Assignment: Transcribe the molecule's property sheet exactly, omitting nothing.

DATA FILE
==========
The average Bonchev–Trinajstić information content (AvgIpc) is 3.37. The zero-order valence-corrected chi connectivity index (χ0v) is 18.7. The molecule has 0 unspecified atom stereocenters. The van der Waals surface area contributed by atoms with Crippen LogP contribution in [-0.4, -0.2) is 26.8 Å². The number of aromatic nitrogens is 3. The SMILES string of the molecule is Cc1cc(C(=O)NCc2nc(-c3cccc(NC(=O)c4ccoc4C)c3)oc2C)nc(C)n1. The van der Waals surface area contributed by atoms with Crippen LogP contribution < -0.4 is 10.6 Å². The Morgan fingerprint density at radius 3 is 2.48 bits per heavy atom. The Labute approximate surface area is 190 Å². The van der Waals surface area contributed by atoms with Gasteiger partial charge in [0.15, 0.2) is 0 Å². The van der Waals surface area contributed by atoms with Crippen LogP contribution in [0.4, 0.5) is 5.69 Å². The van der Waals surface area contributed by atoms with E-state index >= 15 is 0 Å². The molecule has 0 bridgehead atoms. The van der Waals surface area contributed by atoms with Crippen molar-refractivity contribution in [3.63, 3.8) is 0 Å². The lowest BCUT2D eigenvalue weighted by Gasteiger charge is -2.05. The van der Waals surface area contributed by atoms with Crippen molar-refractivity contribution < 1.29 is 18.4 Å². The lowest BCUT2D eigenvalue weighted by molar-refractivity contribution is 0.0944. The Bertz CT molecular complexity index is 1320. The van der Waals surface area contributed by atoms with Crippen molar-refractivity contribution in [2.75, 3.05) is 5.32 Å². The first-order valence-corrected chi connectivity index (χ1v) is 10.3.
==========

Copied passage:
The average Bonchev–Trinajstić information content (AvgIpc) is 3.37. The zero-order valence-corrected chi connectivity index (χ0v) is 18.7. The molecule has 0 unspecified atom stereocenters. The van der Waals surface area contributed by atoms with Crippen LogP contribution in [-0.4, -0.2) is 26.8 Å². The number of aromatic nitrogens is 3. The SMILES string of the molecule is Cc1cc(C(=O)NCc2nc(-c3cccc(NC(=O)c4ccoc4C)c3)oc2C)nc(C)n1. The van der Waals surface area contributed by atoms with Crippen LogP contribution < -0.4 is 10.6 Å². The Morgan fingerprint density at radius 3 is 2.48 bits per heavy atom. The Labute approximate surface area is 190 Å². The van der Waals surface area contributed by atoms with Gasteiger partial charge in [0.15, 0.2) is 0 Å². The van der Waals surface area contributed by atoms with Crippen LogP contribution in [0.4, 0.5) is 5.69 Å². The van der Waals surface area contributed by atoms with E-state index >= 15 is 0 Å². The molecule has 0 bridgehead atoms. The van der Waals surface area contributed by atoms with Crippen molar-refractivity contribution in [3.63, 3.8) is 0 Å². The lowest BCUT2D eigenvalue weighted by Gasteiger charge is -2.05. The van der Waals surface area contributed by atoms with Crippen molar-refractivity contribution < 1.29 is 18.4 Å². The lowest BCUT2D eigenvalue weighted by molar-refractivity contribution is 0.0944. The Bertz CT molecular complexity index is 1320. The van der Waals surface area contributed by atoms with Crippen molar-refractivity contribution in [2.75, 3.05) is 5.32 Å². The first-order valence-corrected chi connectivity index (χ1v) is 10.3.